A randomized investigation of high-dose versus standard-dose cytosine arabinoside with daunorubicin in patients with previously untreated acute myeloid leukemia: A Southwest Oncology Group study

James K. Weick, Kenneth J. Kopecky, Frederick R. Appelbaum, David R. Head, Laura L. Kingsbury, Stanley P. Balcerzak, John N. Bickers, H. E. Hynes, Jeanna L Welborn, Sheryl R. Simon, Michael Grever

Research output: Contribution to journalArticle

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Abstract

Interest in high-dose cytarabine (HDAC) for both induction and postremission therapy for acute myeloid leukemia (AML) prompted the Southwest Oncology Group (SWOG) to initiate a randomized trial comparing HDAC with standard-dose cytarabine (SDAC) for remission induction of previously untreated AML and to compare high-dose treatment versus conventional doses for consolidation therapy. Patients less than 65 years of age with de novo or secondary AML were randomized for induction between SDAC 200 mg/m2/d for 7 days by continuous infusion or HDAC at 2 g/m2 intravenously every 12 hours for 12 doses; both groups received daunorubicin (DNR) at 45 mg/m2/d intravenously for 3 days. Complete responders to SDAC were randomized to receive either two additional courses of SDAC plus DNR or one course of HDAC plus DNR. Complete responders to HDAC were nonrandomly assigned to receive one additional course of HDAC plus DNR. Of patients randomized between SDAC (n = 493) and HDAC (n = 172) induction, 361 achieved complete remission (CR). The CR rate was slightly poorer with HDAC: 55% versus 58% with SDAC for patients aged less than 50, and 45% (HDAC) versus 53% (SDAC) for patients aged 50 to 64 (age-adjusted one-tailed P = .96). With a median follow-up time of 51 months, survival was not significantly better with HDAC (P = .41); the estimated survival rate at 4 years was 32% (HDAC) versus 22% (SDAC) for those aged less than 50, and 13% (HDAC) versus 11% (SDAC) for those aged 50 to 64. However, relapse-free survival was somewhat better following HDAC induction (P = .049): 33% (HDAC) versus 21% (SDAC) at 4 years for those aged less than 50, and 21% (HDAC) versus 9% (SDAC) for those aged 50 to 64. Induction with HDAC was associated with a significantly increased risk of fatal (P = .0033) and neurologic (P < .0001) toxicity. Among patients who achieved CR with SDAC, survival and disease-free survival (DFS) following consolidation randomization were not significantly better with HDAC compared with SDAC (P = .77 and .46, respectively). Patients who received both HDAC induction and consolidation had the best postremission outcomes; however, the proportion of CR patients who did not go on to protocol consolidation therapy was more than twice as high after HDAC induction compared with SDAC. Induction therapy with HDAC plus DNR was associated with greater toxicity than SDAC plus DNR, but with no improvement in CR rate or survival. Following CR induction with SDAC, consolidation with HDAC increased toxicity but not survival or DFS. In a nonrandomized comparison, patients who received both HDAC induction and consolidation had superior survival and DFS compared with those who received SDAC induction with either SDAC or HDAC consolidation.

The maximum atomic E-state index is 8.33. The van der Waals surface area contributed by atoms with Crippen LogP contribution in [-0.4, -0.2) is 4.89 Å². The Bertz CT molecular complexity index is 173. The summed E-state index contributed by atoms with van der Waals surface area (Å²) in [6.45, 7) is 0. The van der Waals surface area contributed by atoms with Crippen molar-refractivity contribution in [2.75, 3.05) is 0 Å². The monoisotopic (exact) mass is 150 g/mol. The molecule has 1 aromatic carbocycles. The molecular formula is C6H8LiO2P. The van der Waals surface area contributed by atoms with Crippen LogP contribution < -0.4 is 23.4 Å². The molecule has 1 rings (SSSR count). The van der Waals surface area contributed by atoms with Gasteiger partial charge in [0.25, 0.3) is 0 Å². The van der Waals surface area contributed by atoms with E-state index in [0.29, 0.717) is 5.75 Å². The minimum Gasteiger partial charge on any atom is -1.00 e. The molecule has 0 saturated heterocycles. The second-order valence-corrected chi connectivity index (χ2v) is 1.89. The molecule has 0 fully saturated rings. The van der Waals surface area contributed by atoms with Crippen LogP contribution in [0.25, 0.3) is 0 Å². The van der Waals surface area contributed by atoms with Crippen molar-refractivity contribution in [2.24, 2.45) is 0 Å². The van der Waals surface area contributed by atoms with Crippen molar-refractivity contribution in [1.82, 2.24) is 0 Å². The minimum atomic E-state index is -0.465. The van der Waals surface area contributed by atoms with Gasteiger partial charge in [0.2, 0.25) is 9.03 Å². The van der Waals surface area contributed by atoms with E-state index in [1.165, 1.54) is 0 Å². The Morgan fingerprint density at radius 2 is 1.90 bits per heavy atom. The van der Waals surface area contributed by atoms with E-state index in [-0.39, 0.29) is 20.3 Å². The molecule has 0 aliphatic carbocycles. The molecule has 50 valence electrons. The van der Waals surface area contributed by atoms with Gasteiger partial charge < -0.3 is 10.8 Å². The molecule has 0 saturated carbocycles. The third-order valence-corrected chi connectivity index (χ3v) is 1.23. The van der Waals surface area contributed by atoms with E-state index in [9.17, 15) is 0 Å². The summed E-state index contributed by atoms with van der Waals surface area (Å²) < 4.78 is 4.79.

Original languageEnglish (US)
Pages (from-to)2841-2851
Number of pages11
JournalBlood
Volume88
Issue number8
StatePublished - Oct 15 1996

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Daunorubicin
Oncology
Cytarabine
Acute Myeloid Leukemia
Consolidation
Survival
Disease-Free Survival
Toxicity
Remission Induction
Survival Rate
Therapeutics

ASJC Scopus subject areas

  • Hematology

Cite this

Weick, J. K., Kopecky, K. J., Appelbaum, F. R., Head, D. R., Kingsbury, L. L., Balcerzak, S. P., ... Grever, M. (1996). A randomized investigation of high-dose versus standard-dose cytosine arabinoside with daunorubicin in patients with previously untreated acute myeloid leukemia: A Southwest Oncology Group study. Blood, 88(8), 2841-2851.

A randomized investigation of high-dose versus standard-dose cytosine arabinoside with daunorubicin in patients with previously untreated acute myeloid leukemia : A Southwest Oncology Group study. / Weick, James K.; Kopecky, Kenneth J.; Appelbaum, Frederick R.; Head, David R.; Kingsbury, Laura L.; Balcerzak, Stanley P.; Bickers, John N.; Hynes, H. E.; Welborn, Jeanna L; Simon, Sheryl R.; Grever, Michael.

In: Blood, Vol. 88, No. 8, 15.10.1996, p. 2841-2851.

Research output: Contribution to journalArticle

Weick, JK, Kopecky, KJ, Appelbaum, FR, Head, DR, Kingsbury, LL, Balcerzak, SP, Bickers, JN, Hynes, HE, Welborn, JL, Simon, SR & Grever, M 1996, 'A randomized investigation of high-dose versus standard-dose cytosine arabinoside with daunorubicin in patients with previously untreated acute myeloid leukemia: A Southwest Oncology Group study', Blood, vol. 88, no. 8, pp. 2841-2851.